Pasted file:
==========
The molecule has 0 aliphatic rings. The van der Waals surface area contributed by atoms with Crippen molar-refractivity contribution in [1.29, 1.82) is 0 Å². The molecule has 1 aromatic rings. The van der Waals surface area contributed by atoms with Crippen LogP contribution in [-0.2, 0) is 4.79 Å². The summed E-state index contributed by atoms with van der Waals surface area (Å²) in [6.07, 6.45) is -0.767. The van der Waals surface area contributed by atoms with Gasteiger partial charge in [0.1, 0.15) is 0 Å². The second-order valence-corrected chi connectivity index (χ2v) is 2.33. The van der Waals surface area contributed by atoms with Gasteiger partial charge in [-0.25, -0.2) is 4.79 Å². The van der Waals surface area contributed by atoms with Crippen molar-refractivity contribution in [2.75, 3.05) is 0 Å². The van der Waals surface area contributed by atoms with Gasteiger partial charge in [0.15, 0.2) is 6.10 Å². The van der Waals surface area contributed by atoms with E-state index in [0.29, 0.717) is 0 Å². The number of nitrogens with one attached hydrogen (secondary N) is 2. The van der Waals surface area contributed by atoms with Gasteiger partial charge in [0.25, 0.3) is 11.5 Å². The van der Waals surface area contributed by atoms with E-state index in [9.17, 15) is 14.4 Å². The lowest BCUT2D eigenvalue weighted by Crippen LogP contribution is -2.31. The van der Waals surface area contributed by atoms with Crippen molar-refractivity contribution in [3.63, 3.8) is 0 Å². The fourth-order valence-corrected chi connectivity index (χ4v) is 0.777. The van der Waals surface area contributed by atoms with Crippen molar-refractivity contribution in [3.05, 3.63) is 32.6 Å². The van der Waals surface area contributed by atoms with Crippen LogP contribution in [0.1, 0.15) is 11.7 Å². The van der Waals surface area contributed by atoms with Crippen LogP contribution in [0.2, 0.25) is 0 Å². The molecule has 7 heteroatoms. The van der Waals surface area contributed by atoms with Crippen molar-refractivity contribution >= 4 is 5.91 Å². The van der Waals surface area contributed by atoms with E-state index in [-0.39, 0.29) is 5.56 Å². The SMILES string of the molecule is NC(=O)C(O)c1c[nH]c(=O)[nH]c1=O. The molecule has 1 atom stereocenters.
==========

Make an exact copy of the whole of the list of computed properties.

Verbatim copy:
The molecule has 0 aliphatic rings. The van der Waals surface area contributed by atoms with Crippen molar-refractivity contribution in [1.29, 1.82) is 0 Å². The molecule has 1 aromatic rings. The van der Waals surface area contributed by atoms with Crippen LogP contribution in [-0.2, 0) is 4.79 Å². The summed E-state index contributed by atoms with van der Waals surface area (Å²) in [6.07, 6.45) is -0.767. The van der Waals surface area contributed by atoms with Gasteiger partial charge in [0.1, 0.15) is 0 Å². The second-order valence-corrected chi connectivity index (χ2v) is 2.33. The van der Waals surface area contributed by atoms with Gasteiger partial charge in [-0.25, -0.2) is 4.79 Å². The van der Waals surface area contributed by atoms with Crippen molar-refractivity contribution in [2.75, 3.05) is 0 Å². The van der Waals surface area contributed by atoms with Gasteiger partial charge in [0.15, 0.2) is 6.10 Å². The van der Waals surface area contributed by atoms with E-state index in [0.29, 0.717) is 0 Å². The number of nitrogens with one attached hydrogen (secondary N) is 2. The van der Waals surface area contributed by atoms with Gasteiger partial charge in [0.25, 0.3) is 11.5 Å². The van der Waals surface area contributed by atoms with E-state index in [9.17, 15) is 14.4 Å². The lowest BCUT2D eigenvalue weighted by Crippen LogP contribution is -2.31. The van der Waals surface area contributed by atoms with Crippen molar-refractivity contribution in [3.63, 3.8) is 0 Å². The fourth-order valence-corrected chi connectivity index (χ4v) is 0.777. The van der Waals surface area contributed by atoms with Crippen molar-refractivity contribution in [3.05, 3.63) is 32.6 Å². The van der Waals surface area contributed by atoms with Crippen LogP contribution in [0.1, 0.15) is 11.7 Å². The van der Waals surface area contributed by atoms with Crippen LogP contribution in [0.2, 0.25) is 0 Å². The molecule has 7 heteroatoms. The van der Waals surface area contributed by atoms with Crippen molar-refractivity contribution >= 4 is 5.91 Å². The van der Waals surface area contributed by atoms with E-state index in [-0.39, 0.29) is 5.56 Å². The SMILES string of the molecule is NC(=O)C(O)c1c[nH]c(=O)[nH]c1=O. The molecule has 1 atom stereocenters.